Looking Beyond Oil

If demand continues to grow, in part because India and China will continue to be hungry for more oil, then prices could now be on a long-term ascendant as the psychology of inadequate supply takes hold.

Published: 25-Mar-2005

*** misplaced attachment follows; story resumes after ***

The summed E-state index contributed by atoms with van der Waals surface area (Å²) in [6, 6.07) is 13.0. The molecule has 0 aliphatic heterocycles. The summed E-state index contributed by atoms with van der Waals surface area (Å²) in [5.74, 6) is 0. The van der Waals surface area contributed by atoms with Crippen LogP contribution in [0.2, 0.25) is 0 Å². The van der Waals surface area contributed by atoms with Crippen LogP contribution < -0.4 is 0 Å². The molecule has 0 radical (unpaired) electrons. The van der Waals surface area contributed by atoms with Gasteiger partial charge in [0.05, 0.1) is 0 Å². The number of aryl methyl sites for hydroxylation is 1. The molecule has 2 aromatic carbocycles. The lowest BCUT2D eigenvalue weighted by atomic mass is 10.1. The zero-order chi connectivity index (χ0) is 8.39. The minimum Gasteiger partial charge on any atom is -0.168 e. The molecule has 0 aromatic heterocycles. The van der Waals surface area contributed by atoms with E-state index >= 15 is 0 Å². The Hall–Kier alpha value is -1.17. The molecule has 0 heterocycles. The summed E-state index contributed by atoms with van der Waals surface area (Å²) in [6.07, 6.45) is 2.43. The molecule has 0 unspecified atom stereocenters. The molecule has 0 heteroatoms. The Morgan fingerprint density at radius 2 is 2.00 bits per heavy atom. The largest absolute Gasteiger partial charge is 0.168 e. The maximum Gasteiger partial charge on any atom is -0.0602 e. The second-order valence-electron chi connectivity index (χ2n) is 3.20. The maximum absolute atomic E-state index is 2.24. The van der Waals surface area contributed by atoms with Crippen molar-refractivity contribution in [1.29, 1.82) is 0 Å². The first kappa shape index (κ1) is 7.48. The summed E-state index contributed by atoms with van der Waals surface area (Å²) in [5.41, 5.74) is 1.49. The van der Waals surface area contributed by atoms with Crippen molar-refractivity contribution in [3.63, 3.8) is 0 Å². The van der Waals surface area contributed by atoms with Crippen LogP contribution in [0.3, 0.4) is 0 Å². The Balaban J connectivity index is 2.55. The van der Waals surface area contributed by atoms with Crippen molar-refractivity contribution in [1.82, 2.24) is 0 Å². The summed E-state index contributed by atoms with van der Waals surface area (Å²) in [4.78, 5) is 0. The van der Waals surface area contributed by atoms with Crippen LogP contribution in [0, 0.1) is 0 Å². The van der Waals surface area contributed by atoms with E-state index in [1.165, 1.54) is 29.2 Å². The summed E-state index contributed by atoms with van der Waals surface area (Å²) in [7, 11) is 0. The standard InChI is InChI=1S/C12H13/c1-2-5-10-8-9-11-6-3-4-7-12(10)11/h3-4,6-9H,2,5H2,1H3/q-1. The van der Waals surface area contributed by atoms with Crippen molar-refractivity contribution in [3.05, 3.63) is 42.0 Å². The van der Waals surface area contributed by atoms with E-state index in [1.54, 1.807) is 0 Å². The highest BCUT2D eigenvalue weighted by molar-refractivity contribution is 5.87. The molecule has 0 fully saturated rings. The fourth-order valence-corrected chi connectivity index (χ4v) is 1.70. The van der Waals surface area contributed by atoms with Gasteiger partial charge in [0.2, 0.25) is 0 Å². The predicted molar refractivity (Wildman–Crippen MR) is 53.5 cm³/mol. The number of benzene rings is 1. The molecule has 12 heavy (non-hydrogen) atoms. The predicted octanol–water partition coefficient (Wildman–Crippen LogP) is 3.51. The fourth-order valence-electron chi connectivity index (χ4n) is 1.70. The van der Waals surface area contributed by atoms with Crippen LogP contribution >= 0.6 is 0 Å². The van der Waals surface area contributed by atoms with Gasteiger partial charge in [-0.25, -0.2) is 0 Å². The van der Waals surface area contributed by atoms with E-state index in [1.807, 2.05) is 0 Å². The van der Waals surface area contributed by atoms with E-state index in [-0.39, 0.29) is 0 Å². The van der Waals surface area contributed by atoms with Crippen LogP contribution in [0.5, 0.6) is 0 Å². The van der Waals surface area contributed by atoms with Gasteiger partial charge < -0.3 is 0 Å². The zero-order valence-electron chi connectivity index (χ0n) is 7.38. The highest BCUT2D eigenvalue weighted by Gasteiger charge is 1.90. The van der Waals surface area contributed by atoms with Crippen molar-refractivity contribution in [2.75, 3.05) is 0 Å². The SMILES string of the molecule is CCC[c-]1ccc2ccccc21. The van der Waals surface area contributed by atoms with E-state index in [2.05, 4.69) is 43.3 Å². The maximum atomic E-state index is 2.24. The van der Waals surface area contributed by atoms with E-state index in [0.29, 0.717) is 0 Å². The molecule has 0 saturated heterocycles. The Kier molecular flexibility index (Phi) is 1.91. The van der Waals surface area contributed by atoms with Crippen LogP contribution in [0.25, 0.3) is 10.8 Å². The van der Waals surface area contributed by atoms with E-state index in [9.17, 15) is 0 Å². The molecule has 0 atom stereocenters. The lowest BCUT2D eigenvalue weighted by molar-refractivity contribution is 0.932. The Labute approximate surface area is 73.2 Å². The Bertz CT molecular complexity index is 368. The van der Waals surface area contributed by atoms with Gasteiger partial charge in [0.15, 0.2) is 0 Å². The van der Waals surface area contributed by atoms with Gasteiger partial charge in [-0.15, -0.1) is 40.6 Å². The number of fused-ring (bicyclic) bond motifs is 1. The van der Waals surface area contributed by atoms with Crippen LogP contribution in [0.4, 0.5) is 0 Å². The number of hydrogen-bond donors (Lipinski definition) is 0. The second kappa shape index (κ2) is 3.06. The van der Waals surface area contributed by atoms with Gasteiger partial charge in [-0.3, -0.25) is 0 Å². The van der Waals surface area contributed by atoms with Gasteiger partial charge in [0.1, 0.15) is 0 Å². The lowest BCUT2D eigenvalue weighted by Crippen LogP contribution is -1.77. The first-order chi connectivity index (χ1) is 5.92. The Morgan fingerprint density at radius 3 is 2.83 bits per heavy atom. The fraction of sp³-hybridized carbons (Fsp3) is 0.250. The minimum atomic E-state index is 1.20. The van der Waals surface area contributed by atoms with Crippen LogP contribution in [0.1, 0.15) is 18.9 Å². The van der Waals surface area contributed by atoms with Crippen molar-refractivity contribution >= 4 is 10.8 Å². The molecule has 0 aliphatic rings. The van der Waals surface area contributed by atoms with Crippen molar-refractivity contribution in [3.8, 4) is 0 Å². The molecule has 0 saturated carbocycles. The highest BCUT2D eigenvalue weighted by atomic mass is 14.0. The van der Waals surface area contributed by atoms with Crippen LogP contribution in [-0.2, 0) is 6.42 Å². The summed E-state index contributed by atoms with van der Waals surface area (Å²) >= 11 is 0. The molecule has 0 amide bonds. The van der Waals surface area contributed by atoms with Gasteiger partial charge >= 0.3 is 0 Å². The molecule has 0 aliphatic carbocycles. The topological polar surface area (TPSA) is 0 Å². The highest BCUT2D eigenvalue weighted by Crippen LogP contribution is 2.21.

LE class=TableClas cellSpacing=0 cellPadding=0 border=0> Among the things that can upset India’s economic apple-cart is oil -- with some forecasters (including leaders of India’s own oil industry) talking of prices reaching the stratospheric $75 per barrel.   Domestic consumers have been protected these last few months from any change in retail petroleum product prices, and the oil companies have taken the hit.   But the expectation is that the government will increase retail prices next week.   Prices in general will climb as a consequence, aided in part by manufacturers’ decisions in areas as diverse as consumer durables and steel to pass on cost increases that they have been absorbing so far.   But since there is no generalised inflationary pressure, the inflation curve can be expected to stay within the 6 per cent limit, or return to it quickly if the line is breached—as happened last year.   That story line will change if oil prices climb further, to $75 per barrel. Last October, when oil prices crossed $50-55 a barrel, the general forecast had been that prices would drop once the winter surge in demand was over.   Prices did drop as expected, but have surged again—despite OPEC deciding to raise output and keep a lid on prices. If experts are now warning of further price spikes it is because, unlike previous such episodes, this is not the result of cartelisation or political action; indeed, OPEC is pumping out oil in record quantities.   What we are seeing is a new demand-supply balance for oil, partly because India and China have practically doubled their share of oil consumption over the past decade, to 10 per cent.   Both economies will continue to grow strongly. And with the global economy as a whole showing no signs of slowing down, oil demand can be expected to keep pace and prices will therefore climb.   That is not necessarily a reason to press the panic button, because even $75 per barrel will not be an unprecedented development.   Adjusted to today’s dollars, oil had reached the equivalent of $90 in the late 1970s, and today’s price level in real terms is no higher than at the time of the first Iraq war in 1990.   So long as supply is assured, even if prices spike briefly there should be no reason to fear a petroleum-driven recession. The International Energy Agency (IEA) forecasts now that average oil prices this year will be only marginally short of $50, and next year may not be very different.   This reflects the time it will take to build new production capacity (and to re-build Iraq’s oil industry), but $50 is a price that India has already learnt to live with.   The issue to focus on therefore is not immediate market conditions but the medium-term future. New oil discoveries in the world peaked some 15 years ago.   If you go by what some experts say (and bear in mind that oil forecasting is a hazardous business), production usually peaks 25 to 30 years after peak discovery.   That would seem to suggest that global oil production will peak by 2015 or a little later and then go into slow decline—and this is what the IEA too says.   If demand continues to grow, in part because India and China will continue to be hungry for more oil, then prices could now be on a long-term ascendant as the psychology of inadequate supply takes hold.   An options contract was reported the other day for oil at $100! You could argue, as some experts do, that human ingenuity will find new ways of getting more oil out of the ground, and that high prices will automatically make it worthwhile to tap marginal fields.   True enough, because the global oil giants had reduced their investment in fresh drilling and that trend may now be reversed. For all that, what if supply falls short?   India’s response to this scenario has been to seek energy security by getting international oil companies to drill in India, bidding for exploration contracts wherever available, trying to buy into companies in the large oil surplus countries (like Russia), and by getting the oil surplus states to invest in Indian refineries—the logic being that their stake in India’s petroleum industry will guarantee future supplies.   All this is fine, but the issue is not necessarily supplies to India, it could more likely be supply in general. In short, the time may have come to start thinking of a post-petroleum world.

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